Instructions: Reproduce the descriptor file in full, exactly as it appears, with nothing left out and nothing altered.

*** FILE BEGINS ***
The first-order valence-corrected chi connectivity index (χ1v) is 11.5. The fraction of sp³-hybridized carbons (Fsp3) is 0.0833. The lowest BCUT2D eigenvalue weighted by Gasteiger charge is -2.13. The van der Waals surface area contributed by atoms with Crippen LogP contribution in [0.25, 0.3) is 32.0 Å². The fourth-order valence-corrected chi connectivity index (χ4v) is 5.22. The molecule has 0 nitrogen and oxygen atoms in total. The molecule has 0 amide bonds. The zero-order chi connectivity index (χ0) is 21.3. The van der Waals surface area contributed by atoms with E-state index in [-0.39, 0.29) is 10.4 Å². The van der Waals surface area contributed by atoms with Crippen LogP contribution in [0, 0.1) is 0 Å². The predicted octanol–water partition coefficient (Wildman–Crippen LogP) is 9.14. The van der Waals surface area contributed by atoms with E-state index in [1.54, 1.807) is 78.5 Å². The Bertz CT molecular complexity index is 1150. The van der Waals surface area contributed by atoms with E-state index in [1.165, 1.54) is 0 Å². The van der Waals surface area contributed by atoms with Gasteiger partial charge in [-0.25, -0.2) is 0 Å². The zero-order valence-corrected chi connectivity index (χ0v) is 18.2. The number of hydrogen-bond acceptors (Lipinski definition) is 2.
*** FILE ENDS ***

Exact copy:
The first-order valence-corrected chi connectivity index (χ1v) is 11.5. The fraction of sp³-hybridized carbons (Fsp3) is 0.0833. The lowest BCUT2D eigenvalue weighted by Gasteiger charge is -2.13. The van der Waals surface area contributed by atoms with Crippen LogP contribution in [0.25, 0.3) is 32.0 Å². The fourth-order valence-corrected chi connectivity index (χ4v) is 5.22. The molecule has 0 nitrogen and oxygen atoms in total. The molecule has 0 amide bonds. The zero-order chi connectivity index (χ0) is 21.3. The van der Waals surface area contributed by atoms with E-state index in [-0.39, 0.29) is 10.4 Å². The van der Waals surface area contributed by atoms with Crippen LogP contribution in [0, 0.1) is 0 Å². The predicted octanol–water partition coefficient (Wildman–Crippen LogP) is 9.14. The van der Waals surface area contributed by atoms with E-state index in [1.54, 1.807) is 78.5 Å². The Bertz CT molecular complexity index is 1150. The van der Waals surface area contributed by atoms with E-state index in [1.165, 1.54) is 0 Å². The van der Waals surface area contributed by atoms with Gasteiger partial charge in [-0.25, -0.2) is 0 Å². The zero-order valence-corrected chi connectivity index (χ0v) is 18.2. The number of hydrogen-bond acceptors (Lipinski definition) is 2.